I was listening to Eric Bogle’s anti-war song, The Band Played Waltzing Matilda, when I recalled the local story of the same ilk – indeed the same period.
Ninety years ago, in the midst of the Great War, there was a great recruitment drive for volunteers for the British Army. Even as dreadful as all war is, this was a particular brutal conflict: opposing forces dug trenches, occasionally emerging to fling themselves uselessly against rifle and small arms fire, and even machine-guns and tanks. Months, even years passed like this with no progress recorded, while ‘the corpses piled higher’.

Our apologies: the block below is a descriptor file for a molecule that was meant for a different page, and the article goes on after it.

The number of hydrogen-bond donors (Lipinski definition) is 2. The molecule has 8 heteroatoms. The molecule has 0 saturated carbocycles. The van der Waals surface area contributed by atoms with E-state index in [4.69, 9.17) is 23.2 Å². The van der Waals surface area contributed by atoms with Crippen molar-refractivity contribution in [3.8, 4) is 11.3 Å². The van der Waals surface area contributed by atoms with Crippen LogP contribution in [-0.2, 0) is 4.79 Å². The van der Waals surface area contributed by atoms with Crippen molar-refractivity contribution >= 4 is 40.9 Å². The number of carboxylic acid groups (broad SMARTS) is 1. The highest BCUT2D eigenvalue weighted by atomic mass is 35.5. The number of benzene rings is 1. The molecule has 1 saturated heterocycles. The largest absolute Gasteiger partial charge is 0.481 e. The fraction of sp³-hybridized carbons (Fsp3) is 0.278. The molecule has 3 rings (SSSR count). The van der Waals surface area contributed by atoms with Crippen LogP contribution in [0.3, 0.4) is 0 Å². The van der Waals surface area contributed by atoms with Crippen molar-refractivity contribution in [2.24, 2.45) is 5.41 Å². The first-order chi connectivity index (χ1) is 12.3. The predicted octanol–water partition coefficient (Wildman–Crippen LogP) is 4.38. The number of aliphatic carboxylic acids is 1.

This was far from how the conflict was portrayed by the recruitment officers. It was their job and duty to paint a rosy picture, of the camaraderie, the chance to use firearms and ‘modern’ war machinery and the sheer privilege of recruits fighting to stop the evil Kaiser
– ‘Your Country Needs YOU!’
Ironically Ireland North and South (
Terry Ruddy’s Independent Band – based in the
My friend’s father Terry Quinn Senior was standing there with up to a dozen of his male friends: in the excitement they all joined the march, and when the parade was over, all signed on the dotted line to join the Army. It was paid employment when none such was offered at home.
Margaret McLoughlin, Terry’s girlfriend of the time – later his wife – was left on the roadside and saw no more of him – except for a one-week home leave [story already told of Addy McLoughlin’s shot-off finger!] – for four long years.
She was one of the very lucky ones.
Of six colleagues, only one other ever returned at all.